What assertiveness means to me is the ability to ask for what I want in a clear, tactful, matter-of-fact way. When I am at my best, I can sometimes state my case in a way that the other person is happy or even eager to comply, assuming they can grant me what I want.
We all need work on our assertiveness. I just asserted myself for the first time the other day about something that has been bothering me for months.
Here are some things I have learned from 40 years of therapy and experimenting in the real world.
- When you find you have been triggered, sit comfortably, take 3 deep breaths and tell yourself, “I am not my thoughts and feelings. Rather, I am a person who has thought and feelings.” This should help you get a little distance from your thoughts and feelings, so they don’t overwhelm you.
- What do you need? Do you hope to accomplish something? or Do you need to vent? When approaching someone, it is good to know your purpose and state it up front. It helps the other person know what you are trying to achieve. “I am having a bad day. Can I just vent?” “When you said that was a silly idea, you hurt my feelings. I would like to talk about it.”
- Choose your battles. You may have strong feelings and opinions about what is going on and it helps to ask yourself, is this particular issue worth pursuing?People who fight every battle get a reputation as being belligerent and difficult. Sometimes the consequences aren’t worth the potential benefits.
- If the issue is worth raising, get crystal, clear on what you hope to accomplish. What outcome do you want? This is so important. You want to be focused when negotiate.
- Take some time and think about what you want to say before you confront the other person. Pare it down to the essentials. Simple communication is effective communication. When you are angry, you are more likely to overwhelm the other person with too many details. They will feel overwhelmed and confused and see you as unfocused and scattershot.
- Beware of black and white thinking. One possibility may seem 100% good to you and the other may seem 100% evil, but life is rarely black and white. Look for the gray areas. The other person probably sees it in shades of gray. When you take every factor into account, each option is likely to have pluses and minuses.
- Think about how your request affects other people. The reason the other person says no may have nothing to do with you. It may have to do with the affect the request would have on other people.
- To the best of your ability, don’t take any of it personally. Taking things personally is one sure fire way of getting pissed off. Usually, the other person doesn’t mean anything personal by what she or he does. Even if they do, you don’t have to give them the satisfaction of taking it personally.
- Can you frame the request in a way that shows benefit for the person who would grant it? It is more motivating for them if they can see how it is in their best interest to help you. Instead of saying, “Give me time off now.”, you could say, “I am not at my best right now. I am afraid my work will begin to suffer if I don’t take some time off to relax.”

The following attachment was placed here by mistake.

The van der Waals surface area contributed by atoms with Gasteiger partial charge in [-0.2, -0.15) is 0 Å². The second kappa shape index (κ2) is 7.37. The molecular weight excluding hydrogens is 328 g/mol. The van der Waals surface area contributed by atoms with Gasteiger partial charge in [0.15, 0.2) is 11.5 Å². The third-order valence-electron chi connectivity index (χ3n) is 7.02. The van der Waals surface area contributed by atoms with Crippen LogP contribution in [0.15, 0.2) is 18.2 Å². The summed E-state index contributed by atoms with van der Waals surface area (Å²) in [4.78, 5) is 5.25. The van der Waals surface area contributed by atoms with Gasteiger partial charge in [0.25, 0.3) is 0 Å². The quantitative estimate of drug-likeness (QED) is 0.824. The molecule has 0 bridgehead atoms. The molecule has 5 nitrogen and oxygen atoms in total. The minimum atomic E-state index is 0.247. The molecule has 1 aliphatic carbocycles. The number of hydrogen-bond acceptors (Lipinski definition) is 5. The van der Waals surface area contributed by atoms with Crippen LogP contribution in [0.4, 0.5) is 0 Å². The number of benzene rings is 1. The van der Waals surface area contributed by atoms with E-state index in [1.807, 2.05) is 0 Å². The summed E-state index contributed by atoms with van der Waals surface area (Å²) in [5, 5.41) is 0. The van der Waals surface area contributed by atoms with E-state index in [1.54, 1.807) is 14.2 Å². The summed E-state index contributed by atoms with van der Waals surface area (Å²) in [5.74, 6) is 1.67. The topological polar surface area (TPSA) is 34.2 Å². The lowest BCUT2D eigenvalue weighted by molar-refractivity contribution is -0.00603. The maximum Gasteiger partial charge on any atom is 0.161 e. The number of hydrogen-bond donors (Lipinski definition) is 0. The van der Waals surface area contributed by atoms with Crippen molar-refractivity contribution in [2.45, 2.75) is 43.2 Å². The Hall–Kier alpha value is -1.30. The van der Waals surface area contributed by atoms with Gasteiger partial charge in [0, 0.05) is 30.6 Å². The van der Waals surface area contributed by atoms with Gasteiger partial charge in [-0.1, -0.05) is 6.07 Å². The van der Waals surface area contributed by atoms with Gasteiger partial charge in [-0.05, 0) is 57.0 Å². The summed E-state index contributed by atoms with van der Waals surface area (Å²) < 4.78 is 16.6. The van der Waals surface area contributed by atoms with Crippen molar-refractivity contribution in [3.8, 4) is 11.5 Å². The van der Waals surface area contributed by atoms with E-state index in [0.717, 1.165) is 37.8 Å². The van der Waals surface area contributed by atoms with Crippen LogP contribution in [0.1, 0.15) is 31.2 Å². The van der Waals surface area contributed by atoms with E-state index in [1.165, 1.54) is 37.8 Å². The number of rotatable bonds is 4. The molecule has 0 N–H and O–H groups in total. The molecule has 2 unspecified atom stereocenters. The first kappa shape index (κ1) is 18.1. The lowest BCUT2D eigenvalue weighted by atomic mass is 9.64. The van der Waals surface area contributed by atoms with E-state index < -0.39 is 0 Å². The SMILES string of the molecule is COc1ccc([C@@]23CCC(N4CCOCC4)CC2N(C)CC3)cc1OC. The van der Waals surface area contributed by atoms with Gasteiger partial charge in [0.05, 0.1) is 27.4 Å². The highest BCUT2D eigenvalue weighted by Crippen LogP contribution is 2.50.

- Think about the words you plan to use. Beware of language that sounds accusatory or insulting.
- Ask yourself, can this person give me what I want? If not, who can? Go to this other person instead. Perhaps no one can. Sometimes we want what no one can deliver. I used to gripe anyway. It didn’t win me any friends.
- Be prepared for the other person to say no. By considering this possibility up front, you won’t be blindsided by not getting what you want. When you are blindsided, you are more likely to explode.
- Think about the worst thing that could happen and how you would like to respond in that case.
- Think about what is most likely to happen and how you would like to respond in that case.
- Make an appointment with the person to discuss the situation. It is not good to discuss matters when you are pissed off. Scheduling a time gives you time to cool down. It is also more professional than bursting into someone’s office. At the appointed time, you will have their full attention.
- If you can’t make an appointment, ask the other person if this is a good time for them to talk. This shows the other person respect. They aren’t blindsided by you storming in. If they say yes, they have had a chance to shift gears and be fully present with you.
- Do overs are OK. There was a time when my coworker asked me a question that I misinterpreted and I started yelling at him. I put my hand up in a stop gesture and said, “This isn’t what I want. Please ask the question again.” This time I heard the question in the way he meant it and I was able to answer it calmly.
- If you lose it, you can ask for a time out. Excuse yourself by saying, “I am sorry. I am getting a little emotional now. I would like to have some time to cool off. Can we pick this up later?”
- Be as respectful as possible. If they grant your wish, thank them. If they say no, you can say, “I am disappointed, but I understand your decision and I want to thank you for your time and attention.”
If you are interested in pursuing psychotherapy to get a better handle on your emotions, there is a type of psychotherapy called dialectical behavior therapy (DBT). It was created specifically for people who find their emotions overwhelming. Here is a link you can use to find a DBT therapist in your area:
For more ideas about how to communicate effectively, read Non-Violent Communication by Marshall Rosenberg:
“Before you speak, ask yourself:
is it kind,
is it necessary,
is it true,
does it improve on the silence?” – Sai Baba of Shirdi
©2016 Stephen L. Martin
Photo: Sai Baba of Shirdi